• The value attributed to individual writers can be significant, leading to readers paying more for a subscription to a single writer than for a service like Netflix.
  • This monetization strategy centralizes the individual writer-reader relationship, reinforcing the importance of maintaining quality content.

"Yeah, no, I think it's absolutely key."

This quote underscores the importance of the direct payment mechanism in ensuring writers are accountable to their subscribers for the content they produce.

"People are willing to pay more to subscribe to one writer on substack than they'll pay for Netflix, because this sort of relationship that they've built up over time, reading somebody has so much value to them."

This quote reveals the high value readers place on the relationships they build with individual writers, which can translate into a willingness to pay a premium for access to that writer's work.

Economics of Attention

  • The economics of attention have shifted from a surplus of attention to a scarcity, where the focus is on improving the quality of content consumed rather than the quantity.
  • In the past, there was an abundance of attention with limited content, but now, with smartphones and algorithmic feeds, every moment can be filled with engaging media.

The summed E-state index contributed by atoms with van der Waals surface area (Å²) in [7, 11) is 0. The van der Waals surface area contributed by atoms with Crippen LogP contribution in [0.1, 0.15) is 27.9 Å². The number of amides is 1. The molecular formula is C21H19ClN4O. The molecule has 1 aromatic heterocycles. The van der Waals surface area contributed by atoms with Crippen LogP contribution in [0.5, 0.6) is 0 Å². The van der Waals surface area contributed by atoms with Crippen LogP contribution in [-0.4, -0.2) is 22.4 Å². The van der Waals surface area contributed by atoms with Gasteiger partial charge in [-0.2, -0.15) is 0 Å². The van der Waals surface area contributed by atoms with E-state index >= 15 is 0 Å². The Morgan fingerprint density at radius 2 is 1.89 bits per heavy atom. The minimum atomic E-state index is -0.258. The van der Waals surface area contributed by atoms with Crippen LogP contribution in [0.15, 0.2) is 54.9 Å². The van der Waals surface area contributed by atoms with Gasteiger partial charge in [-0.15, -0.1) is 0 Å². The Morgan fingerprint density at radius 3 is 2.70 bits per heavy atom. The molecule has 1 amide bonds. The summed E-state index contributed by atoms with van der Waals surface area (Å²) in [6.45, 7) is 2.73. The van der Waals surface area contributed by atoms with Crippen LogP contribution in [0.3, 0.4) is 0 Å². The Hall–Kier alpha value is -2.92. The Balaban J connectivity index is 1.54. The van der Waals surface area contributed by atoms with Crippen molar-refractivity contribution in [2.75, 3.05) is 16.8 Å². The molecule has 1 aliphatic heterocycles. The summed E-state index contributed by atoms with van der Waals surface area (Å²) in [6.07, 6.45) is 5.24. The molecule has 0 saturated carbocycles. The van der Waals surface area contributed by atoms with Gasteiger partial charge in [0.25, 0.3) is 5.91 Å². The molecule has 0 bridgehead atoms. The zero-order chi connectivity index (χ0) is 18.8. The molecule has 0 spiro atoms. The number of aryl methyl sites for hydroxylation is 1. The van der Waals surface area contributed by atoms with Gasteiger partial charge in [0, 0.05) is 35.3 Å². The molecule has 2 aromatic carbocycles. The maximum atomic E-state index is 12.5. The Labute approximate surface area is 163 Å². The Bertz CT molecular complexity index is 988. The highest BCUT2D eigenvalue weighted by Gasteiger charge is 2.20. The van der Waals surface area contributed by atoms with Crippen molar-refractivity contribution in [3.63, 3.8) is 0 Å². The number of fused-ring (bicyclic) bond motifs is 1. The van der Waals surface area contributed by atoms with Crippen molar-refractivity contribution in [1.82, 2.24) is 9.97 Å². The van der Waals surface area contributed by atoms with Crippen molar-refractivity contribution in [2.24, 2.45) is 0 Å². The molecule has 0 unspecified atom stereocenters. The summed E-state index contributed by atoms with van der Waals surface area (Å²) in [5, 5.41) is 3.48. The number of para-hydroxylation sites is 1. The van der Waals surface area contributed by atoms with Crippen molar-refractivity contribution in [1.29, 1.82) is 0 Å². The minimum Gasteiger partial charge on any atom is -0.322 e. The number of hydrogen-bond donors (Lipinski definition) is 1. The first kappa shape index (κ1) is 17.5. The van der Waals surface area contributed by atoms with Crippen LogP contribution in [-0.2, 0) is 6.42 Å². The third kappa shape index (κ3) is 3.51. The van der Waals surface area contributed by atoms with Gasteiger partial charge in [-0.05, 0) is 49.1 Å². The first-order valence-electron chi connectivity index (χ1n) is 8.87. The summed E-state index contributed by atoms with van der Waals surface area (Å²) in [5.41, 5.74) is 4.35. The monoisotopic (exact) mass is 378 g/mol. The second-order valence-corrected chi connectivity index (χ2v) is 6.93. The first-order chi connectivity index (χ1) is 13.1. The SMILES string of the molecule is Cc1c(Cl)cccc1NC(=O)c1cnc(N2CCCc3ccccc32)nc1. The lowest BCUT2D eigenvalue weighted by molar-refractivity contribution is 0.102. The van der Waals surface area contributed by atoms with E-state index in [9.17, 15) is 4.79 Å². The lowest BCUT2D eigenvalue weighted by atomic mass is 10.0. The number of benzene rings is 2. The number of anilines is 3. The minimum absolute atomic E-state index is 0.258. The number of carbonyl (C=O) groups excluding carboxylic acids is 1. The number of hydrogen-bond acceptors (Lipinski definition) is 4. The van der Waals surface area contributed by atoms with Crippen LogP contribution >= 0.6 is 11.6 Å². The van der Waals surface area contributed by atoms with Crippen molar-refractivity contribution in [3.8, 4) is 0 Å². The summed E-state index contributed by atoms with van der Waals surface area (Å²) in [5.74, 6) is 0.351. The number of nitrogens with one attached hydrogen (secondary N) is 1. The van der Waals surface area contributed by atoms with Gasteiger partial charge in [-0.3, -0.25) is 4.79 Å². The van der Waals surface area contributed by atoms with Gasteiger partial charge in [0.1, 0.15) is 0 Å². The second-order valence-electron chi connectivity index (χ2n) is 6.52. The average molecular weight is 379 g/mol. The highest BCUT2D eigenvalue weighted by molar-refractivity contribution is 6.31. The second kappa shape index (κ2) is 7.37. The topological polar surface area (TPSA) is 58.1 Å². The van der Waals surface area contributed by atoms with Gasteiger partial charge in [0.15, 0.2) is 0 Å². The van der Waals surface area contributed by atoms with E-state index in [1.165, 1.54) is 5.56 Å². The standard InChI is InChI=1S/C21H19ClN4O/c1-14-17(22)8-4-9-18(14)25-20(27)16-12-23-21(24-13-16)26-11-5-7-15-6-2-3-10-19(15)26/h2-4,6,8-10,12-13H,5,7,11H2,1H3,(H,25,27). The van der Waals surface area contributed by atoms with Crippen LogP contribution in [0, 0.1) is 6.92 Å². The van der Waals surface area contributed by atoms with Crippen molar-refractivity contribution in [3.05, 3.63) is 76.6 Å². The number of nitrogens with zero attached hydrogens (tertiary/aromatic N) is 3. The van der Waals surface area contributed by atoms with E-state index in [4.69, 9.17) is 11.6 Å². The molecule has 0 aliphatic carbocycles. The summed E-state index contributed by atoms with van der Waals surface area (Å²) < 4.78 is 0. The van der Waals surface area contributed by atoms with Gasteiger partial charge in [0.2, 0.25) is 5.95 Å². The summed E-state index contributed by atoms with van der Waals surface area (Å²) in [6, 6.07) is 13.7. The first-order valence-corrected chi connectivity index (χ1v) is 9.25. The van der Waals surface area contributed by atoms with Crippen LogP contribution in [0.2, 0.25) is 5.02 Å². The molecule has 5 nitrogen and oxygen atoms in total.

• The new goal is to provide better, more trustworthy content that readers are willing to pay for, as attention has become the last scarce resource.

"You never have to have a moment of your day. There's not a second that you couldn't fill with some really sort of compelling diversion."

This quote illustrates the current state of constant media consumption, where there's no shortage of content to occupy every moment.

"Now your attention is actually the last scarce resource, right? You can fill up every second, every sort of possible time you have to spend consuming media."

This quote clarifies the concept of attention as a scarce resource in the modern age, where the challenge is to consume better quality content, not just more content.

Limitations on Subscriber Numbers